Something similar took place in the heart of Zacchaeus, when he realized that Jesus was so important that he would do anything for him, since Jesus alone could pull him out of the mire of sin and discontent. The paralysis of shame did not have the upper hand. The Gospel tells us that Zacchaeus “ran ahead”, “climbed” the tree, and then, when Jesus called him, he “hurried down”. He took a risk, he put his life on the line. For us too, this is the secret of joy: not to stifle curiosity, but to take a risk, because life is not meant to be tucked away. When it comes to Jesus, we cannot sit around waiting with arms folded; he offers us life!

After his small stature and the paralysis of shame, there was a third obstacle that Zacchaeus had to face.  This obstacle was all around him. It was the grumbling of the crowd, who first blocked him and then criticized him: How could Jesus have entered his house, the house of a sinner!  People will try to block you, to make you think that God is distant, rigid and insensitive, good to the good and bad to the bad. Instead,  God calls us to a kind of courage, the courage to be more powerful than evil by loving everyone, even our enemies. People may laugh at you because you believe in mercy. But do not be afraid.


That day the crowd judged Zacchaeus; they looked him over, up and down. But Jesus did otherwise: he gazed up at him. Jesus looks beyond the faults and sees the person. His gaze remains constant, even when it is not met; it seeks the way of unity and communion. Don’t stop at the surface of things; distrust the worldly cult of appearances, cosmetic attempts to improve our looks. Instead, God has given you a heart which can see and transmit goodness without growing weary. The joy that you have freely received from God, freely give away: so many people are waiting for it!

Finally let us listen to the words that Jesus spoke to Zacchaeus, which to be seem meant for us today: “Come down, for I must stay at your house today”.  Jesus extends the same invitation to you: “I must stay at your house today”.

We meet Jesus here, today, but that meeting continues tomorrow, in your homes, since that is where Jesus wants to meet you from now on. The Lord  wants to enter your homes, to dwell in your daily lives: in your studies or in your work, your friendships and affections, your hopes and dreams. God desires that you bring all this in prayer and God hopes that, in all the “contacts” and “chats” of each day, that prayer comes first. God wants to be able to speak to you day after day through the word, so that you can make the Gospel your own, so that it can serve as a compass for you on the highways of life!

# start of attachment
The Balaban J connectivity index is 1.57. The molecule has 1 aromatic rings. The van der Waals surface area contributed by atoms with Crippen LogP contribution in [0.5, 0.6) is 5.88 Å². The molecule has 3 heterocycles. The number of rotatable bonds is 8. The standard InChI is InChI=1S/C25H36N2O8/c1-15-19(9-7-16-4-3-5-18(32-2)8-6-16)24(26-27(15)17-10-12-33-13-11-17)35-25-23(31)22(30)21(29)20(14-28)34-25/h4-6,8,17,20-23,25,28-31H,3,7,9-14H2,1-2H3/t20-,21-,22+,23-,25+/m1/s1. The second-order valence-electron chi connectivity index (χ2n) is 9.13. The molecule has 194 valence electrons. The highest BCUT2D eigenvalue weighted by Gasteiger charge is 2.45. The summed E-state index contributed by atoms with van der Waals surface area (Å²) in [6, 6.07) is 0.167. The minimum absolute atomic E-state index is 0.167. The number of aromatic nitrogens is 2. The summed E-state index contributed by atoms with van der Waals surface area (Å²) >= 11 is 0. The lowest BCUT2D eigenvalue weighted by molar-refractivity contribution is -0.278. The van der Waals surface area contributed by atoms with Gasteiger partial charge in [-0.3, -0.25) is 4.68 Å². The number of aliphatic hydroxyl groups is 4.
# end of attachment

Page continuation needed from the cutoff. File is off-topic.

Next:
In asking to come to your house, Jesus calls you, as he did Zacchaeus, by name because your name is precious to him."

So, whose sermon was that? 
Martin Luther? No.
Dietrich Bonhoeffer? No. 
Some other great Lutheran, Episcopalian, or Protestant? No.
I edited it somewhat for context, but that was, in essence, the sermon given by Pope Francis to a million young people at World Youth Day in Krakow Poland, on July 31st of this year.  One of the slogans of the Reformation was “grace alone”, and there was a whole lot of grace in that sermon.

Tomorrow is the 499th anniversary of the beginning of the Reformation in Germany, a Reformation which spread to England and other parts of Europe a few years later.  But October 2016 is proving to be a special month, too.
Earlier this month, Pope Francis and Archbishop of Canterbury Justin Welby met and said together that our differences “cannot prevent us from recognizing one another as brothers and sisters in Christ by reason of our common baptism. Nor should they ever hold us back from discovering and rejoicing in the deep Christian faith and holiness we find within each other’s traditions.

 Our differences should not stop us from praying together: not only can we pray together, we must pray together, giving voice to our shared faith and joy in the Gospel of Christ.”
That call to common prayer is being lived out tomorrow in Lund Sweden – Pope Francis will be visiting the predominantly Lutheran country for a joint prayer service marking the beginning of this 500th anniversary year, and this is one of the prayers that they will pray together:

“Jesus Christ, Lord of the church, send your Holy Spirit! Illumine our hearts and heal our memories. O Holy Spirit: help us to rejoice in the gifts that have come to the Church through the Reformation, prepare us to repent for the dividing walls that we, and our forebears, have built, and equip us for common witness and service in the world.  Amen.”
The Reformation helped remind the Church of what Jesus said to Zaccheus - that salvation comes to your house today, for the Son of Man, has come out to seek, and to save.  As Pope Francis’ sermon indicated, that promise is a gift which can overcome obstacles and divisions.  It is a gift that gives us new life in Christ.

Thanks be to God – Amen.